Midpoint Midpoint - 10 months ago 38
Java Question

In Java, is it safe to change a reference to a HashMap read concurrently

I hope this isn't too silly a question...

I have code similar to the following in my project:

public class ConfigStore {

public static class Config {

public final String setting1;
public final String setting2;
public final String setting3;

public Config(String setting1, String setting2, String setting3) {
this.setting1 = setting1;
this.setting2 = setting2;
this.setting3 = setting3;


private volatile HashMap<String, Config> store = new HashMap<String, Config>();

public void swapConfigs(HashMap<String, Config> newConfigs) {
this.store = newConfigs;

public Config getConfig(String name) {
return this.store.get(name);


As requests are processed, each thread will request a config to use from the store using the getConfig() function. However, periodically (every few days most likely), the configs are updated and swapped out using the swapConfigs() function. The code that calls swapConfigs() does not keep a reference to the Map it passes in as it is simply the result of parsing a configuration file.

  • In this case, is the
    keyword still needed on the store instance variable?

  • Will the
    keyword introduce any potential performance bottlenecks that I should be aware of or can avoid given that the rate of reads greatly exceeds the rate of writes?

Thanks very much,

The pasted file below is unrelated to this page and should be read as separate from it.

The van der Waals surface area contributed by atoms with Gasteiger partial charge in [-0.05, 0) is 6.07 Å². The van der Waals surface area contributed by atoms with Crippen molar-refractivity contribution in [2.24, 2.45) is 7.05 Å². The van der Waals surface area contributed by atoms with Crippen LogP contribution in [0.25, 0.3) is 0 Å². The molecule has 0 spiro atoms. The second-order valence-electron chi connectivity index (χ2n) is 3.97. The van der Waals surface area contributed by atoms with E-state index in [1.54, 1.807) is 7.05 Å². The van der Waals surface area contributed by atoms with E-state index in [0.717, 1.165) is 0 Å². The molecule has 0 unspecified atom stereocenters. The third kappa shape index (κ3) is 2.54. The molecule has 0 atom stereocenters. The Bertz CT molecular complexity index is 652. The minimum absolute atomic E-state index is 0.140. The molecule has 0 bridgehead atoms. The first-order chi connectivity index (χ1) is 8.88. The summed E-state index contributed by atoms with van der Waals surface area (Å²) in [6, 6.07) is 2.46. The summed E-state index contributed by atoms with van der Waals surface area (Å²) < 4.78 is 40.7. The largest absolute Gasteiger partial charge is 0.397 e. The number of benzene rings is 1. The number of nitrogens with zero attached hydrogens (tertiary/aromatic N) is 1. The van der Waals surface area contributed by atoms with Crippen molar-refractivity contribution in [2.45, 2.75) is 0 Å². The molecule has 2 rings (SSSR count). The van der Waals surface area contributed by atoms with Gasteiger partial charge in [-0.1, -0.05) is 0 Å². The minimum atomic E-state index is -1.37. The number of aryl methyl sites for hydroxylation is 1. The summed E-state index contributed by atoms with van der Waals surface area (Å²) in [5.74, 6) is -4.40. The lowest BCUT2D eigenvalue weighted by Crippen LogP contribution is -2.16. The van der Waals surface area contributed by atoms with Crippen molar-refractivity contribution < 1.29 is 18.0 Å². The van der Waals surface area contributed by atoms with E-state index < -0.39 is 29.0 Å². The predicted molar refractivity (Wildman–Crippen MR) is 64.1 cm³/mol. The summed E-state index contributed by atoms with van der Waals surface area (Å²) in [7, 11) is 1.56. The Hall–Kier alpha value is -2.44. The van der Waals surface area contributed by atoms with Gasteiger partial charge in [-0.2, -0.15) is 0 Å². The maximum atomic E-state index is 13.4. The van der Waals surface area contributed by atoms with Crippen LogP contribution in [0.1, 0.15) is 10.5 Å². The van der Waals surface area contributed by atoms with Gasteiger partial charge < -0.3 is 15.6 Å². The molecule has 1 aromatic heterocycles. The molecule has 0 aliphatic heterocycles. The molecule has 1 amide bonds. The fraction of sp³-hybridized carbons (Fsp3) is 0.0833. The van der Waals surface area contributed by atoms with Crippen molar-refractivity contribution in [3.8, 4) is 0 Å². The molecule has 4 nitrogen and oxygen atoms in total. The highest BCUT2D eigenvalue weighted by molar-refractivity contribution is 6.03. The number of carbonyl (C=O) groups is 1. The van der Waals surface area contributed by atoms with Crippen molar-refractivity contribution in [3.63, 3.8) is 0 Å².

Answer Source

Since changing references is an atomic operation, you won't end up with one thread modifying the reference, and the other seeing a garbage reference, even if you drop volatile. However, the new map may not get instantly visible for some threads, which may consequently keep reading configuration from the old map for an indefinite time (or forever). So keep volatile.


As @BeeOnRope pointed out in a comment below, there is an even stronger reason to use volatile:

"non-volatile writes [...] don't establish a happens-before relationship between the write and subsequent reads that see the written value. This means that a thread can see a new map published through the instance variable, but this new map hasn't been fully constructed yet. This is not intuitive, but it's a consequence of the memory model, and it happens in the real word. For an object to be safely published, it must be written to a volatile, or use a handful of other techniques.

Since you change the value very rarely, I don't think volatile would cause any noticeable performance difference. But at any rate, correct behaviour trumps performance.